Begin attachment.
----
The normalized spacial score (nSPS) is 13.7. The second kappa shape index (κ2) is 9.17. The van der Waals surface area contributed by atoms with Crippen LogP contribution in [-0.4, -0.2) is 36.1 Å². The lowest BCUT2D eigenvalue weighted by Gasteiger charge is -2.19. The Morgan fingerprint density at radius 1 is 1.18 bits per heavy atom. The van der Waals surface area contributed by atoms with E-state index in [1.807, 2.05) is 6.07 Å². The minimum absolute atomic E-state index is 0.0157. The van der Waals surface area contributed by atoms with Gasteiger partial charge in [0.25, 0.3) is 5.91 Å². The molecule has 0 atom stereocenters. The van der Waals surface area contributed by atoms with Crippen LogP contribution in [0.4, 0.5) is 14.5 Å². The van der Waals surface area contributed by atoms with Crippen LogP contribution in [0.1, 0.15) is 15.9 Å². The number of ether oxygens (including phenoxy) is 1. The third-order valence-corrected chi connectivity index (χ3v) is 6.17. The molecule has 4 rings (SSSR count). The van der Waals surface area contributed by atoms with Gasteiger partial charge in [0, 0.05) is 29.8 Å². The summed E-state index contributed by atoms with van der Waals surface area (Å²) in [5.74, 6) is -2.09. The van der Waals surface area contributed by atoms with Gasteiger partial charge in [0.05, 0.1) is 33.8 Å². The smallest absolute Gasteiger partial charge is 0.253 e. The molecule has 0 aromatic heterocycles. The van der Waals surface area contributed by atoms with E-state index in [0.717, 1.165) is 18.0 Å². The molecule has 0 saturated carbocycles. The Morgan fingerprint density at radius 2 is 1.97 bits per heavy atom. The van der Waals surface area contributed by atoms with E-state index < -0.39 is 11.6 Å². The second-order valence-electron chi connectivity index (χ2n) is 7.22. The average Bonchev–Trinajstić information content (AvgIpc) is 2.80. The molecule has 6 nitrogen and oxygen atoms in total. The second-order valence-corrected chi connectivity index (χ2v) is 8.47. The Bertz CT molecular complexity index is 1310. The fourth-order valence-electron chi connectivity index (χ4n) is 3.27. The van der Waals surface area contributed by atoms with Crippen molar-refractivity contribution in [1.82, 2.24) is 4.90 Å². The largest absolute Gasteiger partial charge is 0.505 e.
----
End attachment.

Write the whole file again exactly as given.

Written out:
The normalized spacial score (nSPS) is 13.7. The second kappa shape index (κ2) is 9.17. The van der Waals surface area contributed by atoms with Crippen LogP contribution in [-0.4, -0.2) is 36.1 Å². The lowest BCUT2D eigenvalue weighted by Gasteiger charge is -2.19. The Morgan fingerprint density at radius 1 is 1.18 bits per heavy atom. The van der Waals surface area contributed by atoms with E-state index in [1.807, 2.05) is 6.07 Å². The minimum absolute atomic E-state index is 0.0157. The van der Waals surface area contributed by atoms with Gasteiger partial charge in [0.25, 0.3) is 5.91 Å². The molecule has 0 atom stereocenters. The van der Waals surface area contributed by atoms with Crippen LogP contribution in [0.4, 0.5) is 14.5 Å². The van der Waals surface area contributed by atoms with Crippen LogP contribution in [0.1, 0.15) is 15.9 Å². The number of ether oxygens (including phenoxy) is 1. The third-order valence-corrected chi connectivity index (χ3v) is 6.17. The molecule has 4 rings (SSSR count). The van der Waals surface area contributed by atoms with Gasteiger partial charge in [0, 0.05) is 29.8 Å². The summed E-state index contributed by atoms with van der Waals surface area (Å²) in [5.74, 6) is -2.09. The van der Waals surface area contributed by atoms with Gasteiger partial charge in [0.05, 0.1) is 33.8 Å². The smallest absolute Gasteiger partial charge is 0.253 e. The molecule has 0 aromatic heterocycles. The van der Waals surface area contributed by atoms with E-state index in [0.717, 1.165) is 18.0 Å². The molecule has 0 saturated carbocycles. The Morgan fingerprint density at radius 2 is 1.97 bits per heavy atom. The van der Waals surface area contributed by atoms with E-state index < -0.39 is 11.6 Å². The second-order valence-electron chi connectivity index (χ2n) is 7.22. The average Bonchev–Trinajstić information content (AvgIpc) is 2.80. The molecule has 6 nitrogen and oxygen atoms in total. The second-order valence-corrected chi connectivity index (χ2v) is 8.47. The Bertz CT molecular complexity index is 1310. The fourth-order valence-electron chi connectivity index (χ4n) is 3.27. The van der Waals surface area contributed by atoms with Crippen molar-refractivity contribution in [1.82, 2.24) is 4.90 Å². The largest absolute Gasteiger partial charge is 0.505 e.